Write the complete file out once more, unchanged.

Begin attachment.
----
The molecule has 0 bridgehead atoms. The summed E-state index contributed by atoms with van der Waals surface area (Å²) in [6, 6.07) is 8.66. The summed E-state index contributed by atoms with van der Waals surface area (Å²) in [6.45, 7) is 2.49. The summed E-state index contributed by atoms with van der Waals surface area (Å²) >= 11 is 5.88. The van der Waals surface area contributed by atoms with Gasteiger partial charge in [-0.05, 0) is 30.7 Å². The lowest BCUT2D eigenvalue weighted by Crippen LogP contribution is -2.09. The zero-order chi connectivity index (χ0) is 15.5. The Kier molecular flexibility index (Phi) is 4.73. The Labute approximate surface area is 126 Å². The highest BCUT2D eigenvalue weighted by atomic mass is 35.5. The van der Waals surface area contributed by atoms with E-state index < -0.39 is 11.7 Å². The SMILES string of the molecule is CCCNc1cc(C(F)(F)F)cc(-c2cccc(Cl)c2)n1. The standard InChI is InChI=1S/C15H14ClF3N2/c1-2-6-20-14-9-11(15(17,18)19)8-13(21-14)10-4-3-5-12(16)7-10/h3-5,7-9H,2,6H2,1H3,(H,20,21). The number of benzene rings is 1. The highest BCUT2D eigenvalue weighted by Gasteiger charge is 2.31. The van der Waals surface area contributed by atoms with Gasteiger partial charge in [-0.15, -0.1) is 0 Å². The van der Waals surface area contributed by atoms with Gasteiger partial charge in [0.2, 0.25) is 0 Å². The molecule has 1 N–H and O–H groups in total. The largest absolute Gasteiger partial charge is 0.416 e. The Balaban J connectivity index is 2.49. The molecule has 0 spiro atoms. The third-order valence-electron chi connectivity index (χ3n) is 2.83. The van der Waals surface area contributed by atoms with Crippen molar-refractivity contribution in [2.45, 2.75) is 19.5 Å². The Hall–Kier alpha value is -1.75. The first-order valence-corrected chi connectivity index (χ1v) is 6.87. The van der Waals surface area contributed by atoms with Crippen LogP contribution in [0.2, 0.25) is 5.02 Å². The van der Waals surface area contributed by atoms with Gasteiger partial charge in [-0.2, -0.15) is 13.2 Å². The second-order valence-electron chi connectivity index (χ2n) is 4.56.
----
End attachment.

The molecule has 0 bridgehead atoms. The summed E-state index contributed by atoms with van der Waals surface area (Å²) in [6, 6.07) is 8.66. The summed E-state index contributed by atoms with van der Waals surface area (Å²) in [6.45, 7) is 2.49. The summed E-state index contributed by atoms with van der Waals surface area (Å²) >= 11 is 5.88. The van der Waals surface area contributed by atoms with Gasteiger partial charge in [-0.05, 0) is 30.7 Å². The lowest BCUT2D eigenvalue weighted by Crippen LogP contribution is -2.09. The zero-order chi connectivity index (χ0) is 15.5. The Kier molecular flexibility index (Phi) is 4.73. The Labute approximate surface area is 126 Å². The highest BCUT2D eigenvalue weighted by atomic mass is 35.5. The van der Waals surface area contributed by atoms with E-state index < -0.39 is 11.7 Å². The SMILES string of the molecule is CCCNc1cc(C(F)(F)F)cc(-c2cccc(Cl)c2)n1. The standard InChI is InChI=1S/C15H14ClF3N2/c1-2-6-20-14-9-11(15(17,18)19)8-13(21-14)10-4-3-5-12(16)7-10/h3-5,7-9H,2,6H2,1H3,(H,20,21). The number of benzene rings is 1. The highest BCUT2D eigenvalue weighted by Gasteiger charge is 2.31. The van der Waals surface area contributed by atoms with Gasteiger partial charge in [-0.15, -0.1) is 0 Å². The van der Waals surface area contributed by atoms with Gasteiger partial charge in [0.2, 0.25) is 0 Å². The molecule has 1 N–H and O–H groups in total. The largest absolute Gasteiger partial charge is 0.416 e. The Balaban J connectivity index is 2.49. The molecule has 0 spiro atoms. The third-order valence-electron chi connectivity index (χ3n) is 2.83. The van der Waals surface area contributed by atoms with Crippen molar-refractivity contribution in [2.45, 2.75) is 19.5 Å². The Hall–Kier alpha value is -1.75. The first-order valence-corrected chi connectivity index (χ1v) is 6.87. The van der Waals surface area contributed by atoms with Crippen LogP contribution in [0.2, 0.25) is 5.02 Å². The van der Waals surface area contributed by atoms with Gasteiger partial charge in [-0.2, -0.15) is 13.2 Å². The second-order valence-electron chi connectivity index (χ2n) is 4.56.